Control4, a company well established in home automation, makes virtually everything required to run a Smart home, from the controllers that act as a system’s brain to the touchscreens and keypads that provide user interface with such a system. In 2017, Control4 acquired the loudspeaker and audio electronics manufacturer Triad, and since then has ramped up the audio aspect of its product offerings by adding multiroom amplifiers, speakers, and subwoofers. Another recent addition has been its EA series of controllers, a line that supports the streaming of high-resolution audio files.

While many of Control4’s audio products are designed to address the needs of large, multiroom installations, the company also sells the Triad One, a single-zone streaming amplifier aimed at more modest living-room setups. The Triad One ($700) streams music via a wired Ethernet or Wi-Fi network, and can handle files of up to 24-bit/192kHz resolution. Since operation of the amplifier requires a link to a controller, for the purposes of this review Control4 sent along the EA-1 ($600 with remote control), which they call an “ideal Smart home starter system.”


Accustomed to living in a (mostly) Dumb home, I was amazed by the EA-1’s capabilities. This small box -- it’s about the size of a wireless router -- can control a wide range of A/V components, including TVs, audio receivers, BD players, cable boxes, and game consoles, all via infrared, RS-232, or IP. It can also operate lighting systems, locks, video intercoms, and thermostats. Alexa integration is supported, allowing it to receive complex combinations of commands by voice alone.

The EA-1 controller packs plenty of audio functionality -- included are apps for Tidal, Spotify Connect, Pandora, Deezer, iHeartRadio, Napster, and TuneIn radio. You can stream audio files from attached USB drives, or from a DLNA music server or iTunes library running on a networked computer or NAS. A feature called ShairBridge adds Apple AirPlay support, letting you stream music directly with your phone via apps that support AirPlay. It also has an HDMI output, so you can control apps and browse content on your TV screen.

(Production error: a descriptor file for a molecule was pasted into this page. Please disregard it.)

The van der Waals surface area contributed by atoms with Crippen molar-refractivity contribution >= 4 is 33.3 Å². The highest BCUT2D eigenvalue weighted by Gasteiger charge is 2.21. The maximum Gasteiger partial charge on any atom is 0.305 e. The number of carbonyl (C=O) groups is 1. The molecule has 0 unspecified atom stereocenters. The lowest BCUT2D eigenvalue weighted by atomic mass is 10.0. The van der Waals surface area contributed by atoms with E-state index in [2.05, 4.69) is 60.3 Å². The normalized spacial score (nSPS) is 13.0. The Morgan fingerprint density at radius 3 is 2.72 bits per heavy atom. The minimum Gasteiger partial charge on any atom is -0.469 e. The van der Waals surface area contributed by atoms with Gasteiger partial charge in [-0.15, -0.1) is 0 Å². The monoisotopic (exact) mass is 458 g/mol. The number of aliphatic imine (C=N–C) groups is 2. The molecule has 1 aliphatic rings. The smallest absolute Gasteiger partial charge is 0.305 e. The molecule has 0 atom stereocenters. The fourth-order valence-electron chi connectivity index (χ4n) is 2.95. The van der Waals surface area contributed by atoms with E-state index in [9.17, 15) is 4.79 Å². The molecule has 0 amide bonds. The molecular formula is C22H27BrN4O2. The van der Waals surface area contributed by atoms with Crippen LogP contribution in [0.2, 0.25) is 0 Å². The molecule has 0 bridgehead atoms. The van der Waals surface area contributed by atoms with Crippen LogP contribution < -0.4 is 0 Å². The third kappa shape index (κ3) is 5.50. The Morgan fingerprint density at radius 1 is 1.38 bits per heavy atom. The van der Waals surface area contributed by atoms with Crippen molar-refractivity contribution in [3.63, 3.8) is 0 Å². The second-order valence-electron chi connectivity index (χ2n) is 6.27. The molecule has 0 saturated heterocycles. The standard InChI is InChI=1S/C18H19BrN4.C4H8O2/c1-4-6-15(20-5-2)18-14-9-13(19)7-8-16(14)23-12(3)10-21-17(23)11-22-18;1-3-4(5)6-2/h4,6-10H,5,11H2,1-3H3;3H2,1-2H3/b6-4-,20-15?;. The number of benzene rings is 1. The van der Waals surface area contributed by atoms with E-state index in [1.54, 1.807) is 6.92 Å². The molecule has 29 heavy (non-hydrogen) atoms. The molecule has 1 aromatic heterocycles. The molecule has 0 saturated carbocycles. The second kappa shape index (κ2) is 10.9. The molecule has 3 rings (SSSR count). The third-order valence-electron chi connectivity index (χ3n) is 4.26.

At 8.5”H x 3”W x 10.25”D, the Triad One is shaped like an oversize cable modem and, like most modems, can be placed horizontally or vertically. It’s available in black or white. The Triad One’s onboard class-D amplifier puts out 60Wpc into 8 ohms (100Wpc into 4 ohms), and its subwoofer output can be configured to cross over at frequencies ranging from 80 to 140Hz, using Control4’s Composer Pro software, available only to Control4 dealers. Composer Pro can also tune the sound to your room using a ten-band equalizer.

The Triad One’s audio inputs include RCA analog, and coaxial and optical digital jacks. Along with its subwoofer output are an analog stereo output (RCA) and a Phoenix-style connector for speaker hookups. Other connections include LAN, USB Type-A, and two IR control ports.


The EA-1 controller’s substantial SR-260 remote-control handset can be programmed to operate multiple components; its keypad buttons enable such operations as menu navigation, DVR control, disc chapter and track skip, and fast forward/back. A display at the top displays album, artist, and track names when streaming via apps like Tidal and Spotify, and it can be used to switch inputs and configure system settings.

Control4 also sent along a 7” version of its T3 tabletop touchscreen ($900). The T3 has a full-color, high-resolution display, and links with the system via Wi-Fi -- or, when placed in the included charging base, through a wired LAN connection. Android and iOS/Apple Watch app control is another option.

Setup and use

A Control4 system is set up by a dealer, who can program it to perform all sorts of multiroom A/V, lighting, home security, and climate-control magic. For this review, however, Control4 sent me a reviewer’s kit consisting of a Triad One, an EA-1 controller, a wireless router, an SR-260 remote and T3 touchscreen, and all the cables needed to connect everything.

While the SR-260 remote has impressive functionality for a wand-type handset, I preferred to control the system using the iPad-like T3 touchscreen. After typing in credentials for my Tidal account, I connected a Pioneer Elite BDP-88FD universal BD player to the Triad One’s analog RCA and coaxial digital inputs. Because I also wanted to test the Control4’s DLNA feature, I eventually needed to unplug the included router and connect the EA-1 and Triad One directly to my home network using an Ethernet switch.


As it turned out, Control4’s operating system doesn’t support my regular DLNA media server software, JRiver Media Center 21. It does support iTunes, however; I telephoned a company rep, and eventually my iTunes library was linked up for streaming.